Vienna has temperate climate with warm summers and cold winters. The average temperatures in the summer highs into the mid 20Cs and overnight lows into the high 10Cs; although the winter highs are just above freezing and the overnight lows just below.
Vienna is on Central European Time (CET) GMT + 1 hour: winter time (October to March), GMT + 2 hours: summer time March to October
The main voltage in Austria is 220 V AC.
Connector plugs or outlets generally correspond to the Euro-norm, but as a precaution one should still bring an adaptor.
Monday, Tuesday, Wednesday and Friday: 08:30 - 12:30 and 13:30 - 15:00
Thursday: 8:30 - 12:30 and 13:30 - 17:00
Closed on Saturday, Sunday and Public Holidays Automated Teller Machines
Automated Teller Machines (Cash Dispensers):(cash dispensers):
Outside of banks cash can be withdrawn around the clock at cash dispensers throughout Vienna. National and foreign Maestro cards (cash cards) are accepted. Other automated teller cards are national and foreign Master Cards, American Express cards, Visa credit cards and Diners cards as well as the Cirrus and Visa-Plus cash cards that belong to this payment system.
Austria is party to the Schengen agreement. Delegation members, including media representatives, must obtain a valid Schengen visa, if so required by the Schengen regulations prior to their departure. Please ask the nearest consulate whether you need a visa for entering Austria or consult the websites below:
Via motorways and main roads from the city of Vienna or surrounding regions.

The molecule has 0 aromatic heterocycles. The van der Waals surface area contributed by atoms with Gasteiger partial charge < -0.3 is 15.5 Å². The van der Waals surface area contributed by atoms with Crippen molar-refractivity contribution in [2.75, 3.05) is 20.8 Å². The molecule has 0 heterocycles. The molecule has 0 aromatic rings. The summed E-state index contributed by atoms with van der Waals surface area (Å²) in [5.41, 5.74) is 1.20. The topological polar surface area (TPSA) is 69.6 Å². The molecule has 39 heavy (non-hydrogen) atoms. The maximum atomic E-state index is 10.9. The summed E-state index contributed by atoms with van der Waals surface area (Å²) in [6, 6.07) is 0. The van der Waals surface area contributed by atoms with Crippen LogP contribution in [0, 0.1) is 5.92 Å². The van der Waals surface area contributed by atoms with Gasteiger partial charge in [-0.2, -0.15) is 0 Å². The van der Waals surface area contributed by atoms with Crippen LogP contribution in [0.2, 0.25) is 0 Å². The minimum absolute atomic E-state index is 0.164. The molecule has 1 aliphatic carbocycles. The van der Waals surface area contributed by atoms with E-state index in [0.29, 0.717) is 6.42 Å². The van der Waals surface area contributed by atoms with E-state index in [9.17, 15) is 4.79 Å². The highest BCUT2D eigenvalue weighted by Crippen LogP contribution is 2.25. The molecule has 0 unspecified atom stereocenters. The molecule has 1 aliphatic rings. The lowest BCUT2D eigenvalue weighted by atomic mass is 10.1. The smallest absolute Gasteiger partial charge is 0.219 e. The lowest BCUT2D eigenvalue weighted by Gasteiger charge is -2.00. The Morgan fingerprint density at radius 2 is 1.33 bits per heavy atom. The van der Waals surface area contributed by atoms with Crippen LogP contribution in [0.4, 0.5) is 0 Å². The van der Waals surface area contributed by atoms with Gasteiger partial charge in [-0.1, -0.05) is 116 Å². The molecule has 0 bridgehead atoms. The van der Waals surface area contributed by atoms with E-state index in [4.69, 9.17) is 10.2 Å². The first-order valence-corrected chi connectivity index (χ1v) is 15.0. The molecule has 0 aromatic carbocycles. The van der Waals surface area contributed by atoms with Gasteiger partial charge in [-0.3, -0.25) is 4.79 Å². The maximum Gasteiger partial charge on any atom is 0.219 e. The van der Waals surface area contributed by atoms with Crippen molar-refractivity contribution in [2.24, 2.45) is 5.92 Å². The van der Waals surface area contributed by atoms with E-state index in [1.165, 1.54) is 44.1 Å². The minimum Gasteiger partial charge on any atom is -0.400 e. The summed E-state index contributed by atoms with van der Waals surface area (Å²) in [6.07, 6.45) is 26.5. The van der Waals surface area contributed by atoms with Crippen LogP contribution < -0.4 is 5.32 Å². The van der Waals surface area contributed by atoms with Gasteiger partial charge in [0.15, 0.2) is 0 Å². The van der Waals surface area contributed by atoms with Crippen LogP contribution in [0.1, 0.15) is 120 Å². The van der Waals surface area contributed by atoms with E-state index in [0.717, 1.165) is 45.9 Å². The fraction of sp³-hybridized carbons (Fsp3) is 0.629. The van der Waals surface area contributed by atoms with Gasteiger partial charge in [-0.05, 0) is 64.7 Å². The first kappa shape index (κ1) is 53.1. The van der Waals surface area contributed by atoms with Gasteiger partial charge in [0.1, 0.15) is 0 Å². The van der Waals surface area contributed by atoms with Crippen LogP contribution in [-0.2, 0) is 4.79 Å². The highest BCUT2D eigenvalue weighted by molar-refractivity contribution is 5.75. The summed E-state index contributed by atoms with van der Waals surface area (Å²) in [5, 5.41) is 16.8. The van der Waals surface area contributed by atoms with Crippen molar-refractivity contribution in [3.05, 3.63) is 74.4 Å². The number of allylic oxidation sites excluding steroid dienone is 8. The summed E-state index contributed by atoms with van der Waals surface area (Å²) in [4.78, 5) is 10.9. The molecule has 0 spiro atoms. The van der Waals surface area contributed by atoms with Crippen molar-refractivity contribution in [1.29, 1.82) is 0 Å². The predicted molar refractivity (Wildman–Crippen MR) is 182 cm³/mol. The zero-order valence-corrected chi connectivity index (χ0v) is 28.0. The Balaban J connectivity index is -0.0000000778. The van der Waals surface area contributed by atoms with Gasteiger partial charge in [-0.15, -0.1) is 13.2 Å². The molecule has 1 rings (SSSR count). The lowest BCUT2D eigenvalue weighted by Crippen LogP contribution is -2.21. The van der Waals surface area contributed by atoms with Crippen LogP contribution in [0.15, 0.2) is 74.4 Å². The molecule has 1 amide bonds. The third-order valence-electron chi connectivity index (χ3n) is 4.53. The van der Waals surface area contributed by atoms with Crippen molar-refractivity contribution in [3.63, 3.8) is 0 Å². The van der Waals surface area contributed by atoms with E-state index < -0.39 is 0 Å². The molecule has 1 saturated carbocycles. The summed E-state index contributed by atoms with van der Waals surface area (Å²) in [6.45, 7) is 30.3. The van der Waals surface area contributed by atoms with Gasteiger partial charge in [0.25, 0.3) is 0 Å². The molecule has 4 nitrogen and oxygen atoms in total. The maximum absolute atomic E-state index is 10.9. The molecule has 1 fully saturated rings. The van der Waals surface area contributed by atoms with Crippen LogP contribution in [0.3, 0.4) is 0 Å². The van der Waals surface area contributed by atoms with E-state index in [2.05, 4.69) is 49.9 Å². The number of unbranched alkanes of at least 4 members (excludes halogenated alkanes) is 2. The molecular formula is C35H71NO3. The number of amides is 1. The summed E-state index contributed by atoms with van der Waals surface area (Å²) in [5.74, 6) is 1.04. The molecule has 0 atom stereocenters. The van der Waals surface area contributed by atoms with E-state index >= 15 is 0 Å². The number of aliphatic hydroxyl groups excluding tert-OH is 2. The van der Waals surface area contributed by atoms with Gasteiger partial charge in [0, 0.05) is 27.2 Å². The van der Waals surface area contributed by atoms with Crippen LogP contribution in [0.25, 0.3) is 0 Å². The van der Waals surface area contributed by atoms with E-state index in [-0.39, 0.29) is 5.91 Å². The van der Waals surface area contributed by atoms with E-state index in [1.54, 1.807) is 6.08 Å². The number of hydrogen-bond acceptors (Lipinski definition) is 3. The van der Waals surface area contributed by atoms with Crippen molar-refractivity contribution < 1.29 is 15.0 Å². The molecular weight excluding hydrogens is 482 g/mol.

From downtown Vienna to the airport: via Erdberger Lände to the motorway A4 (travel time, depending on the traffic situation: approx. 25 min).
From the southern or eastern districts of Vienna or Lower Austria via the city motorway A23 ("Tangente") and then the motorway A4 (Ostautobahn).
From the southern or western districts of Vienna to the motorways S1 and motorways A4 (travel time from exit A2 (Südautobahn) depending on the traffic situation: ca. 20 min.
Motorways and main roads leading from the Austrian provinces or from the eastern part of the catchment area to the airport.
By Airport taxi:
Airport Service Wien
Phone: +43 676 351 64 20
CAT (City Airport Train):
Non-stop from the Vienna International Airport to the City Air Terminal (Wien-Mitte train station) for EUR 8,- (one way – online rate) or EUR 9. – (ticket vending machine rate). The (CAT) operates between Vienna International Airport and City Air Terminal (Wien-Mitte train station) situated in the heart of Vienna. With a journey time of only 16 minutes non-stop, the City Airport Train is the fastest means of transport between the city centre and Vienna Airport. CAT runs every day at 30-minute intervals – 05:38 a.m. to 11:35 p.m.. Passengers may also check in their luggage and get their boarding pass in the City Air Terminal at Wien-Mitte station.
For more information check CAT's website:
The Schnellbahn ( S-Bahn) is a metropolitan railway system which connects the city of Vienna with the surrounding countryside of Lower Austria and Burgenland. S-Bahn Line 7 goes to and from the City of Vienna to Vienna International Airport. From/to station Wien-Mitte and Station Wien-Nord (Praterstern): S-Bahn (Federal Railway System - ÖBB): approx. 25 min.
By Vienna Airport Lines (bus service):
From/to the centre of Vienna (Schwedenplatz/ Morzinplatz/Westbahnhof/Südbahnhof) and from UNO-City/VIC in Vienna byVienna Airport Lines . Time of travel: approx. 25 - 35 min.